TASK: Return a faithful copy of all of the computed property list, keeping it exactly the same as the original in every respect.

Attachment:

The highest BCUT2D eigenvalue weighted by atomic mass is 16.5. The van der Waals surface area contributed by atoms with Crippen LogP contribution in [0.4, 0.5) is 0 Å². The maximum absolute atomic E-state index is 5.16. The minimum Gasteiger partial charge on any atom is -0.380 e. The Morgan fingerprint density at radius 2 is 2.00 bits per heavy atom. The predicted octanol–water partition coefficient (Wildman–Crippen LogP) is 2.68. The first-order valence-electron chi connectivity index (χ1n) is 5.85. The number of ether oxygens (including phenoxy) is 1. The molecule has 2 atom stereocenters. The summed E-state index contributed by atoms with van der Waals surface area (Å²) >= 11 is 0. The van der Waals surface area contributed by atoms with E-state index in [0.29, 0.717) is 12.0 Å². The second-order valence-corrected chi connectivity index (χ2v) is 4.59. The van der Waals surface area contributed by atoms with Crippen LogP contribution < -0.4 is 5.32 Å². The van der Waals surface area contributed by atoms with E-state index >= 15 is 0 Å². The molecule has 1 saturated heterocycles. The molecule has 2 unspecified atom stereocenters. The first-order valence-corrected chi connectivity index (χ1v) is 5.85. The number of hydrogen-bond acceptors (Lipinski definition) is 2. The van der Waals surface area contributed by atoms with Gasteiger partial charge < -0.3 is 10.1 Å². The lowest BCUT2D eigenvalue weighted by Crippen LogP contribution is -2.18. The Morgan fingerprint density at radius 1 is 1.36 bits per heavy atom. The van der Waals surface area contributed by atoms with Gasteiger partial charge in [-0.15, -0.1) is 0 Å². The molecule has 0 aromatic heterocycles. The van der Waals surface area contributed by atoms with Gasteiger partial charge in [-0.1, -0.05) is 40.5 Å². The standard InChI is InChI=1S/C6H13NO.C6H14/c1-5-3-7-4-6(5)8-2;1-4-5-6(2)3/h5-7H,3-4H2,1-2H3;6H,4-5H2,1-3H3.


The highest BCUT2D eigenvalue weighted by atomic mass is 16.5. The van der Waals surface area contributed by atoms with Crippen LogP contribution in [0.4, 0.5) is 0 Å². The maximum absolute atomic E-state index is 5.16. The minimum Gasteiger partial charge on any atom is -0.380 e. The Morgan fingerprint density at radius 2 is 2.00 bits per heavy atom. The predicted octanol–water partition coefficient (Wildman–Crippen LogP) is 2.68. The first-order valence-electron chi connectivity index (χ1n) is 5.85. The number of ether oxygens (including phenoxy) is 1. The molecule has 2 atom stereocenters. The summed E-state index contributed by atoms with van der Waals surface area (Å²) >= 11 is 0. The van der Waals surface area contributed by atoms with E-state index in [0.29, 0.717) is 12.0 Å². The second-order valence-corrected chi connectivity index (χ2v) is 4.59. The van der Waals surface area contributed by atoms with Crippen LogP contribution < -0.4 is 5.32 Å². The van der Waals surface area contributed by atoms with E-state index >= 15 is 0 Å². The molecule has 1 saturated heterocycles. The molecule has 2 unspecified atom stereocenters. The first-order valence-corrected chi connectivity index (χ1v) is 5.85. The number of hydrogen-bond acceptors (Lipinski definition) is 2. The van der Waals surface area contributed by atoms with Gasteiger partial charge < -0.3 is 10.1 Å². The lowest BCUT2D eigenvalue weighted by Crippen LogP contribution is -2.18. The Morgan fingerprint density at radius 1 is 1.36 bits per heavy atom. The van der Waals surface area contributed by atoms with Gasteiger partial charge in [-0.15, -0.1) is 0 Å². The molecule has 0 aromatic heterocycles. The van der Waals surface area contributed by atoms with Gasteiger partial charge in [-0.1, -0.05) is 40.5 Å². The standard InChI is InChI=1S/C6H13NO.C6H14/c1-5-3-7-4-6(5)8-2;1-4-5-6(2)3/h5-7H,3-4H2,1-2H3;6H,4-5H2,1-3H3.